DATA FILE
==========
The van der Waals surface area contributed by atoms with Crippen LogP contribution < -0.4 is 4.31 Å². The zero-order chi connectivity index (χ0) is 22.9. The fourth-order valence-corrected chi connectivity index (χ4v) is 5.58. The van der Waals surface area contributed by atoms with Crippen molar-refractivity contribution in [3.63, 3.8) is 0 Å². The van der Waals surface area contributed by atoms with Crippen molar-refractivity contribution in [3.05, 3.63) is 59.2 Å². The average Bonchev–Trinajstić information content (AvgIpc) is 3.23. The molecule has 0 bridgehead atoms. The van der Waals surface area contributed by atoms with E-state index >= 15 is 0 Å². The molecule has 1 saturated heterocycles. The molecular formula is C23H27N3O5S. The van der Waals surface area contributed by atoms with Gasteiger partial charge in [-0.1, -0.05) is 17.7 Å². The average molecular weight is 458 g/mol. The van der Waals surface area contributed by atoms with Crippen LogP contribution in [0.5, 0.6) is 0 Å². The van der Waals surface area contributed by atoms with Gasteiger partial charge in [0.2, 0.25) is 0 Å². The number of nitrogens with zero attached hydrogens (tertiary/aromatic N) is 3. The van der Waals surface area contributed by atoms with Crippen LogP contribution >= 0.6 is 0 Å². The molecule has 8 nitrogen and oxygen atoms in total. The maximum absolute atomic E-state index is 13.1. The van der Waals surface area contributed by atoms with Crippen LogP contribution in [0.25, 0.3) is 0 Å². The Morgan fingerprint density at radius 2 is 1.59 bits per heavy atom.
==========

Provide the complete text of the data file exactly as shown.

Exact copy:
The van der Waals surface area contributed by atoms with Crippen LogP contribution < -0.4 is 4.31 Å². The zero-order chi connectivity index (χ0) is 22.9. The fourth-order valence-corrected chi connectivity index (χ4v) is 5.58. The van der Waals surface area contributed by atoms with Crippen molar-refractivity contribution in [3.63, 3.8) is 0 Å². The van der Waals surface area contributed by atoms with Crippen molar-refractivity contribution in [3.05, 3.63) is 59.2 Å². The average Bonchev–Trinajstić information content (AvgIpc) is 3.23. The molecule has 0 bridgehead atoms. The van der Waals surface area contributed by atoms with E-state index >= 15 is 0 Å². The molecule has 1 saturated heterocycles. The molecular formula is C23H27N3O5S. The van der Waals surface area contributed by atoms with Gasteiger partial charge in [-0.1, -0.05) is 17.7 Å². The average molecular weight is 458 g/mol. The van der Waals surface area contributed by atoms with Crippen LogP contribution in [0.5, 0.6) is 0 Å². The van der Waals surface area contributed by atoms with Gasteiger partial charge in [0.2, 0.25) is 0 Å². The number of nitrogens with zero attached hydrogens (tertiary/aromatic N) is 3. The van der Waals surface area contributed by atoms with Crippen LogP contribution >= 0.6 is 0 Å². The molecule has 8 nitrogen and oxygen atoms in total. The maximum absolute atomic E-state index is 13.1. The van der Waals surface area contributed by atoms with Crippen LogP contribution in [0.25, 0.3) is 0 Å². The Morgan fingerprint density at radius 2 is 1.59 bits per heavy atom.